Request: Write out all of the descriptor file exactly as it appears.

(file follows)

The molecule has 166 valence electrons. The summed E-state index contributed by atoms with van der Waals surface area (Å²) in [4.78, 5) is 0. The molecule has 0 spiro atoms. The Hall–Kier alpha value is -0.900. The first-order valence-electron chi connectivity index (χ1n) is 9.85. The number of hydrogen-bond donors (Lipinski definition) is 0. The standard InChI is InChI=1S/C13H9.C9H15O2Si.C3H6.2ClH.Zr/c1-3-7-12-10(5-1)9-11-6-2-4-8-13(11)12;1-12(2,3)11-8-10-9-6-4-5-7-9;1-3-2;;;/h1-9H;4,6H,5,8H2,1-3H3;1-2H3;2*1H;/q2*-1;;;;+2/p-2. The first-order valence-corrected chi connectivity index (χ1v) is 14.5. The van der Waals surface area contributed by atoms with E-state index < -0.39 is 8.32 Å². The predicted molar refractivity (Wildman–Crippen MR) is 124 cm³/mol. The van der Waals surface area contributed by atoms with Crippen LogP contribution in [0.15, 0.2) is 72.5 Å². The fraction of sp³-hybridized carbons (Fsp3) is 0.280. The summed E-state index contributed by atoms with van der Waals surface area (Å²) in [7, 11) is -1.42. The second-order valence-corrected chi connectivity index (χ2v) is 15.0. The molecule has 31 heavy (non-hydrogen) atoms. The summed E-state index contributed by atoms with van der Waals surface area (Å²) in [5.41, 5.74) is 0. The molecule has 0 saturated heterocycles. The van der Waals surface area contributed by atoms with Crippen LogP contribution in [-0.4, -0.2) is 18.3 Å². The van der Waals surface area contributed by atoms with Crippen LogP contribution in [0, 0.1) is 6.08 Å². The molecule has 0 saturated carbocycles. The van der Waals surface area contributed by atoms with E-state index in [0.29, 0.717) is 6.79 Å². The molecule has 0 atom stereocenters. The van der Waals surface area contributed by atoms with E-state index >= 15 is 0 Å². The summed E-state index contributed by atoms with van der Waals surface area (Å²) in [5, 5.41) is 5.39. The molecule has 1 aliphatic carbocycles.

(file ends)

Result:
The molecule has 166 valence electrons. The summed E-state index contributed by atoms with van der Waals surface area (Å²) in [4.78, 5) is 0. The molecule has 0 spiro atoms. The Hall–Kier alpha value is -0.900. The first-order valence-electron chi connectivity index (χ1n) is 9.85. The number of hydrogen-bond donors (Lipinski definition) is 0. The standard InChI is InChI=1S/C13H9.C9H15O2Si.C3H6.2ClH.Zr/c1-3-7-12-10(5-1)9-11-6-2-4-8-13(11)12;1-12(2,3)11-8-10-9-6-4-5-7-9;1-3-2;;;/h1-9H;4,6H,5,8H2,1-3H3;1-2H3;2*1H;/q2*-1;;;;+2/p-2. The first-order valence-corrected chi connectivity index (χ1v) is 14.5. The van der Waals surface area contributed by atoms with E-state index < -0.39 is 8.32 Å². The predicted molar refractivity (Wildman–Crippen MR) is 124 cm³/mol. The van der Waals surface area contributed by atoms with Crippen LogP contribution in [0.15, 0.2) is 72.5 Å². The fraction of sp³-hybridized carbons (Fsp3) is 0.280. The summed E-state index contributed by atoms with van der Waals surface area (Å²) in [7, 11) is -1.42. The second-order valence-corrected chi connectivity index (χ2v) is 15.0. The molecule has 31 heavy (non-hydrogen) atoms. The summed E-state index contributed by atoms with van der Waals surface area (Å²) in [5.41, 5.74) is 0. The molecule has 0 saturated heterocycles. The van der Waals surface area contributed by atoms with Crippen LogP contribution in [-0.4, -0.2) is 18.3 Å². The van der Waals surface area contributed by atoms with Crippen LogP contribution in [0, 0.1) is 6.08 Å². The molecule has 0 saturated carbocycles. The van der Waals surface area contributed by atoms with E-state index in [0.29, 0.717) is 6.79 Å². The molecule has 0 atom stereocenters. The van der Waals surface area contributed by atoms with E-state index >= 15 is 0 Å². The summed E-state index contributed by atoms with van der Waals surface area (Å²) in [5, 5.41) is 5.39. The molecule has 1 aliphatic carbocycles.